November 28, 2022

LA Flower Market redevelopment by Brooks + Scarpa moves forward

The Los Angeles City Planning Commission approved the redevelopment of the Southern California Flower Market by local firm Brooks + Scarpa Architects.

The most significant changes to the four-acre lot include the addition of a 15-story tower that will cut into the existing flower market building. The 205-foot tower is segmented into three zones, each of which will be topped by a roof terrace. It will house more than 300 residential units and nearly 64,000 square feet for the wholesale market.

Brooks + Scarpa weaves pedestrian promenades throughout the property and adds flower murals at street levels to thematically unify the development. It’s LA, so of course there will be parking, almost 700 spaces in total. The stretch of asphalt will be screened by apartments on the Maple Avenue side and screened along Wall Street in accordance with the city’s downtown design guide.

Construction on the $170 million project is expected to begin this year and run through 2022. To keep the market open, vendors will be moved twice, once to the south building and again to the north building while each respective structure is renovated.

The construction of the large-scale development has sparked controversy over potential noise and air quality issues. (Rendered courtesy of Brooks + Scarpa Architects)

The proposed development, planned for a nearly four-acre property bounded by 7th Street, Wall Street and Maple Avenue, would replace part of the existing Flower Market, an approximately 185,000 square foot building, with a mixed-use 15 . history tour including:

  • 323 housing units, 32 of which are priced for low-income households
  • 64,363 square feet of office space
  • 63,785 square feet of wholesale market space
  • 4,385 square feet of retail space
  • 13,420 square feet of space for goods and beverages
  • 21,295 square feet of event space
  • 681 parking spaces located above and below ground level

The North Flower Market Building, approximately 206,517 square feet, will be retained and renovated as part of the project.

Render looking towards downtown LA of a multi-level development with a basement plaza
It would include multiple levels of retail and office space. (Rendered courtesy of Brooks + Scarpa)

Brooks + Scarpa will include a series of at-grade walkways crossing the property. The main tower would be divided into three cascading volumes, each capped with terraces. The plans also call for a range of exterior finishes, including metal, glass and possibly stone or precast concrete. Parking levels above ground level would be screened by residential units along Maple Avenue and screened, per Downtown Design Guide standards along Wall Street.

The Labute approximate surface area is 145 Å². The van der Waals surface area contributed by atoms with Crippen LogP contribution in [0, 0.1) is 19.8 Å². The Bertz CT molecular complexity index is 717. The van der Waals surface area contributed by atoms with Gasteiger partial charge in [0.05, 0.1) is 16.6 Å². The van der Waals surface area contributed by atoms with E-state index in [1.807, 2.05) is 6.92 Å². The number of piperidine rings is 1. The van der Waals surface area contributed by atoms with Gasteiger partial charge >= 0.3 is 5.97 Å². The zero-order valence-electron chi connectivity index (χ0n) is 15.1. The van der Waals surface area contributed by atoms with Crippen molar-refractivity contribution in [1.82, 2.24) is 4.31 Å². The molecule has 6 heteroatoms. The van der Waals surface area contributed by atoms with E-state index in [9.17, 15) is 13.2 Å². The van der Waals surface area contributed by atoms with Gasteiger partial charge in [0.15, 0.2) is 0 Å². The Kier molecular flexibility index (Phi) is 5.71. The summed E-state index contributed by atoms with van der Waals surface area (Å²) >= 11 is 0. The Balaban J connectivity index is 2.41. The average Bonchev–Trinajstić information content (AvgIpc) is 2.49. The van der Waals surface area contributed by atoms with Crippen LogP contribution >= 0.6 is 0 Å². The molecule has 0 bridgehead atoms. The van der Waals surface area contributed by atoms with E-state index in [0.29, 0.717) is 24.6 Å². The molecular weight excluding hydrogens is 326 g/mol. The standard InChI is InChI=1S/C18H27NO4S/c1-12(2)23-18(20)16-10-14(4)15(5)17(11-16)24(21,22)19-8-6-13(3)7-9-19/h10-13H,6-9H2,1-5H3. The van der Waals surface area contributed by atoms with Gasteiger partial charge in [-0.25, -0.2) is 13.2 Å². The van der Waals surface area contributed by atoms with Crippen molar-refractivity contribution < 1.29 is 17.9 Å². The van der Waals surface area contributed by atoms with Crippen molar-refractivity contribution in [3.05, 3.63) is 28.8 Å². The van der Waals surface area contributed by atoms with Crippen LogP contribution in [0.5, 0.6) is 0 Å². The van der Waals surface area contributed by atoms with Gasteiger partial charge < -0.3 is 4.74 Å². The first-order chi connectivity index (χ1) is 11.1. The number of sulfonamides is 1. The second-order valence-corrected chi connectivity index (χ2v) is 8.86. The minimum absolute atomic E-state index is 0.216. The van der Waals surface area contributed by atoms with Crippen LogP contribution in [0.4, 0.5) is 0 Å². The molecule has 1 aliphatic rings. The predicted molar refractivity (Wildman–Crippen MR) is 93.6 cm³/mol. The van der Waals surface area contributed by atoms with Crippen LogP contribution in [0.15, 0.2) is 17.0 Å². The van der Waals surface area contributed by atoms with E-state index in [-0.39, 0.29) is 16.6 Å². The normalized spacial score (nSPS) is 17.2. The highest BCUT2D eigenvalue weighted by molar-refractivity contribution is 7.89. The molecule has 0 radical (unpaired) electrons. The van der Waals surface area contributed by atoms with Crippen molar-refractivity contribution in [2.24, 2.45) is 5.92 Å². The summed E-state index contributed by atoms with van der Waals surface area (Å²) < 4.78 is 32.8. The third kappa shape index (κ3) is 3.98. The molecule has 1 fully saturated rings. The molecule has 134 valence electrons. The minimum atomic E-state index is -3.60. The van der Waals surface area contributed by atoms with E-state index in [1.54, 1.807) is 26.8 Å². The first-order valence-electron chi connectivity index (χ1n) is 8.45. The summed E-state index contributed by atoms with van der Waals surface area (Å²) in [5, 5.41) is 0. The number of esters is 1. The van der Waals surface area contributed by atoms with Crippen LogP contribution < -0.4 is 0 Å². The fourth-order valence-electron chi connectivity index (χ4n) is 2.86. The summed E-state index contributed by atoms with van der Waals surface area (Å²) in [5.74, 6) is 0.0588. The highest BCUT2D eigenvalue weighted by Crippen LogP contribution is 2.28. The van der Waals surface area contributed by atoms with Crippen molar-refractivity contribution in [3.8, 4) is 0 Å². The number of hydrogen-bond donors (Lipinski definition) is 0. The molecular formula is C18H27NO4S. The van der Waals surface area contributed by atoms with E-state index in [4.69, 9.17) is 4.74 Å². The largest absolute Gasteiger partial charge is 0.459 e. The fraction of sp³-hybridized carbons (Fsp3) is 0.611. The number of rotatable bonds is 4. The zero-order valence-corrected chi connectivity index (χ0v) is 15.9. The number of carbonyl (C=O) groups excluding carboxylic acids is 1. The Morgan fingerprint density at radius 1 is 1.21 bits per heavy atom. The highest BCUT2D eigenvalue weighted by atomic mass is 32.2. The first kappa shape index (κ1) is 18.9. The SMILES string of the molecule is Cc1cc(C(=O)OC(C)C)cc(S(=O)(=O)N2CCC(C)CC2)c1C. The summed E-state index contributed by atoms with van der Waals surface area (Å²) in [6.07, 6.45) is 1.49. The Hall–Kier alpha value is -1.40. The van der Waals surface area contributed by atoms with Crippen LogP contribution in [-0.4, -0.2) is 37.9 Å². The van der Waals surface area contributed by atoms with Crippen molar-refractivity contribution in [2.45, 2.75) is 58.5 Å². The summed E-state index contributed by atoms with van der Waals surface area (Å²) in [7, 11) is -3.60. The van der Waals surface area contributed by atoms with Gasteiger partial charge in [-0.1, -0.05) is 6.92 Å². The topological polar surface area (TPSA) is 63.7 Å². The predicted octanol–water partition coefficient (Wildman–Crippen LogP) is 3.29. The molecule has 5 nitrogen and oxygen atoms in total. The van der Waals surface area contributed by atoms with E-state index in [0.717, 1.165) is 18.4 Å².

Rendering of a street next to a mural of flowers and trees
The renovated concrete building will be covered with flower-themed murals signaling the presence of the neighborhood. (Rendered courtesy of Brooks + Scarpa)

In voting to approve the project, the Planning Commission also rejected two calls from his provisional acquisition card. The first was submitted by American Florists Exchange, owner and operator of the nearby Los Angeles Flower Market, which argued that bringing residents into the Flower District could create a conflict with existing industrial uses. A staff report to the Commission indicates that the two flower markets are engaged in private discussions and that the appeal was filed to preserve the appellants’ right to challenge the project as it proceeds through the approval process of the town.

A representative from American Florists Exchange noted that her client was in favor of the nearby development, with caveats that the project should be designed to protect future residents from early morning noise at the flower market and that vehicle access on Wall Street should be maintained during and after construction. The second appeal, filed by the coalition of construction unions known as CREEDLA, argued that the environmental impact report for the project did not take sufficient account of noise and air quality.

Development breakdown chart (Courtesy Brooks + Scarpa)
Development breakdown chart (Courtesy Brooks + Scarpa)

The Story of the Southern California Flower Market dates from 1909, when it was founded by a collective of Japanese-American flower growers at 421 S. Los Angeles Street, before moving to its present location in 1912. The age of the market’s existing facilities has been described as the main driver of the project; a motion drafted by City Council member Jose Huizar called both buildings “functionally obsolete”. But rather than seek a new home outside the Los Angeles city limits, the proposed development would modernize the Flower Market, with relevant commercial uses to ensure its long-term viability.

In voting to approve the project and reject both appeals, the Board attached conditions that the project’s proposed mural would not count towards the developer’s obligation to provide public art and that a portion of the parking lot should be prepared for charging electric vehicles. Additionally, commissioners voted to require all above-grade parking lots to be fully screened, a condition that was placed on several other projects which have recently passed in front of the body. Project rights will then be reviewed by the City Council’s Land Use Planning and Management Committee.

The Flower Market project is across Maple Avenue from a surface parking lot where developer Realm Group has obtained rights to build a 33-storey apartment tower and across 7th street 649 Lofts and Flor 401 Lofts—two permanent sets of supportive housing being built by Skid Row Housing Trust.